Yesterday, November 19, 2010, I went to Barnes & Noble in nearby Lincolnshire. I want to go there and get a book by David Allen called Getting Things Done. There is a real following around Allen’s method of organization and planning. You can Google Getting Things Done or just GTD as it is referred to by adherents. I would expound more but GTD is a topic for a future piece. Plus, the book I was looking for was out of stock.
Upon walking into the store and before learning they did not have the GTD book in stock, I stopped to look at the Barnes and Noble net pad reader that they call the Nook. I had heard of the Nook but I had not heard great things about it. It was a late entry, a me too, well behind Amazon’s Kindle product. It became a third tier product when Apple unleashed their instantly popular and market leading iPad.
My business partner, my primary client, a close friend, and my niece Melanie were among the first on their block to get iPads. In short they love them and use them in lieu of laptops for surfing, light email, playing games, and even a very expensive calculator. My partner, Ara, uses it to demonstrate our software product DemandCaster and for other power point presentations. Oddly, when I asked all them if they read books, magazines, or news papers, they all said no.
I know the Kindle and the Nook were both designed as monochrome display e-readers first. They had internet WiFi and then 3G capability only to facilitate the selling and download of books to these devices. In the third generation of the Kindle and the second generation of the Nook, the price is basically an impulse purchase. The Kindle is $139 for the WiFi version and $189 for the 3G version. The Nook is $250 and is only available in WiFi not 3G. The new Nook has a color screen whereas the Kindle is still only available in monochrome.
When I was looking at the nook in the Barnes and Noble store yesterday an engaging salesperson, Mitchell, came over to extol the virtues of the new Nook. He was very helpful. I almost walked out with one. He took the time and enthusiastically showed me all the features of the new device. I had never experienced such sales pressure in a Barnes and Noble store. I am not complaining, I am actually glad that Mitchell took the time to show me the features of the new generation Nook. I just was not used to any kind of sales pitch in Barnes and Noble where the ambiance has always been more come in, browse, read, buy a cup of coffee, and maybe leave with some books, music, and magazines.
In considering getting a netpad device, I was only considering the iPad or the Kindle. The only consideration was price. Did I want to pay $650 for the iPad and have color and full web access? Or did I want to spend $189 for a book reader. The iPad, for 3G requires another monthly payment of what $20. I really do not want another monthly cable/internet/cellphone kind of payment? No. It is becoming like a car payment. Maybe if there is no WiFi and I really need to access the web for something, I will just use my cell phone.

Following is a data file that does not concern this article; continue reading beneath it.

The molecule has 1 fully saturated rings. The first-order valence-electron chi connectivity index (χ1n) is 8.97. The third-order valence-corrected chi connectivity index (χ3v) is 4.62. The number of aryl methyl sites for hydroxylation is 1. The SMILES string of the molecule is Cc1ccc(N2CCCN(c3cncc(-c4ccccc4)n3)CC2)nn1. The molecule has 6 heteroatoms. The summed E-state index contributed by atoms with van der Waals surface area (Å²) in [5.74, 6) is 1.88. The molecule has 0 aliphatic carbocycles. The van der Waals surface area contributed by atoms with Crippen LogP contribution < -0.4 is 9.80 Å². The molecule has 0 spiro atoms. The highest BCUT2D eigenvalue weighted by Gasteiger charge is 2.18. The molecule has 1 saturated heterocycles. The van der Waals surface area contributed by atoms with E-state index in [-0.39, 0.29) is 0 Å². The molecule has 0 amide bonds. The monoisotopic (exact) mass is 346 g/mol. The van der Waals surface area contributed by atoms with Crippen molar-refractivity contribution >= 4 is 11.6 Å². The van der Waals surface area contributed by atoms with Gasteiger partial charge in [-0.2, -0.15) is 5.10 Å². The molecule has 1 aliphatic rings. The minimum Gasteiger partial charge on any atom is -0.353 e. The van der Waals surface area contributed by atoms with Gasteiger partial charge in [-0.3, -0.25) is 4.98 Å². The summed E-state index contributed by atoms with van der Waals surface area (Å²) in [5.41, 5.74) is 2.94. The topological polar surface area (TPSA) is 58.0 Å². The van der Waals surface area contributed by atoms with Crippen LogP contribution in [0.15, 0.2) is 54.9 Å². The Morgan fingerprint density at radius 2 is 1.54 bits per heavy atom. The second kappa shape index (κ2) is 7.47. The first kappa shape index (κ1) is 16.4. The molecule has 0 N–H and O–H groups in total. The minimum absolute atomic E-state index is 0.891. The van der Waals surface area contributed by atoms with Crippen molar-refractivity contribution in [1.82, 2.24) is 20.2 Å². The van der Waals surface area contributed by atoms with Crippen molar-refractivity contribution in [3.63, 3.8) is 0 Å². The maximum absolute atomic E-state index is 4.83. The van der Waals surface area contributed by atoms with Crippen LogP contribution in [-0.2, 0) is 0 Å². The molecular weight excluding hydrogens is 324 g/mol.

I really like the Nook. It is affordable and beyond basic book reading capabilities, it is color, can surf the web, and I could use if for light email. While it has a smaller screen, I am never that far from my work desktop or my own laptop which I would use for more serious writing such as this posting.
The Kindle is still the most affordable but is strictly a book, newspaper, and magazine reader. Everyone that I have ever seen reading from one simply loves it. As I mentioned above, everyone that has an iPad also likes their device.
I understand there are a slew of other devices about to hit the market. Verizon has just launched an Android netpad with the 7” screen. It is the same price as the iPad. There is some value in going to the Android OS since our company email and my phone are both Google/Android based. But, this is a smaller consideration since I would simply access my various gmail accounts and Google docs via the internet… er… cloud… whatever it is all evolving towards.
Usually with new technology, I wait. I am not the first guy on the block to go out and get the latest and greatest gizmo. I wait to see what others buy and use the technology. I don’t buy the first product out of the shoot. I wait to see how competitors react. I wait because I know that either the prices will drop or the capabilities offered at the same price will increase. In short, I wait. It is funny because the first users of the Kindle, switched to the third generation Kindle, and some even switched or added an iPad to their inventory of electronic/computing gadgets.
Here is a great article on cnet.com that explores the dimensions of the e-readers. It was very helpful as I learned the new Nook is Android based. http://news.cnet.com/8301-17938_105-20009738-1.html. I should have just listened to Mitchell last night and just bought one.
So, feel free to weigh in here:
- Do you have a netpad? Which one? Do you love it?
- If you do not have one, are you planning on getting one?
- Do you read books and magazines on your device? I especially want to hear from iPad users on this one.
- How is the touch screen typing? Do you text and type short emails? Or do you do real work?